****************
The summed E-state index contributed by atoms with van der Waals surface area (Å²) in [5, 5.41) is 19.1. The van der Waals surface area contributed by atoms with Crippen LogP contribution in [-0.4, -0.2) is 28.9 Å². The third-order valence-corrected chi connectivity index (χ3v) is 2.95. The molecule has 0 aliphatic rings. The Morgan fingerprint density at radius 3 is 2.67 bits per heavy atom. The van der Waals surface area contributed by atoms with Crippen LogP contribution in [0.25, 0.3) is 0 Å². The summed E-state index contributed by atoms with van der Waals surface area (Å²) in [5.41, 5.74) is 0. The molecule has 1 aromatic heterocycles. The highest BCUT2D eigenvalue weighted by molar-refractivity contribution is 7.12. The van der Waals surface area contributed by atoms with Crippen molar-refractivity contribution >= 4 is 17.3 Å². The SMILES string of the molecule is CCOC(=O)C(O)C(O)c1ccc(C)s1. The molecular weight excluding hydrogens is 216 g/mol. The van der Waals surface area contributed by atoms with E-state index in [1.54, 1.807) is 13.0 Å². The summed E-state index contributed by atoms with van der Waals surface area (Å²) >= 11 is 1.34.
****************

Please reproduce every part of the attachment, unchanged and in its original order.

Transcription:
The summed E-state index contributed by atoms with van der Waals surface area (Å²) in [5, 5.41) is 19.1. The van der Waals surface area contributed by atoms with Crippen LogP contribution in [-0.4, -0.2) is 28.9 Å². The third-order valence-corrected chi connectivity index (χ3v) is 2.95. The molecule has 0 aliphatic rings. The Morgan fingerprint density at radius 3 is 2.67 bits per heavy atom. The van der Waals surface area contributed by atoms with Crippen LogP contribution in [0.25, 0.3) is 0 Å². The summed E-state index contributed by atoms with van der Waals surface area (Å²) in [5.41, 5.74) is 0. The molecule has 1 aromatic heterocycles. The highest BCUT2D eigenvalue weighted by molar-refractivity contribution is 7.12. The van der Waals surface area contributed by atoms with Crippen molar-refractivity contribution >= 4 is 17.3 Å². The SMILES string of the molecule is CCOC(=O)C(O)C(O)c1ccc(C)s1. The molecular weight excluding hydrogens is 216 g/mol. The van der Waals surface area contributed by atoms with E-state index in [1.54, 1.807) is 13.0 Å². The summed E-state index contributed by atoms with van der Waals surface area (Å²) >= 11 is 1.34.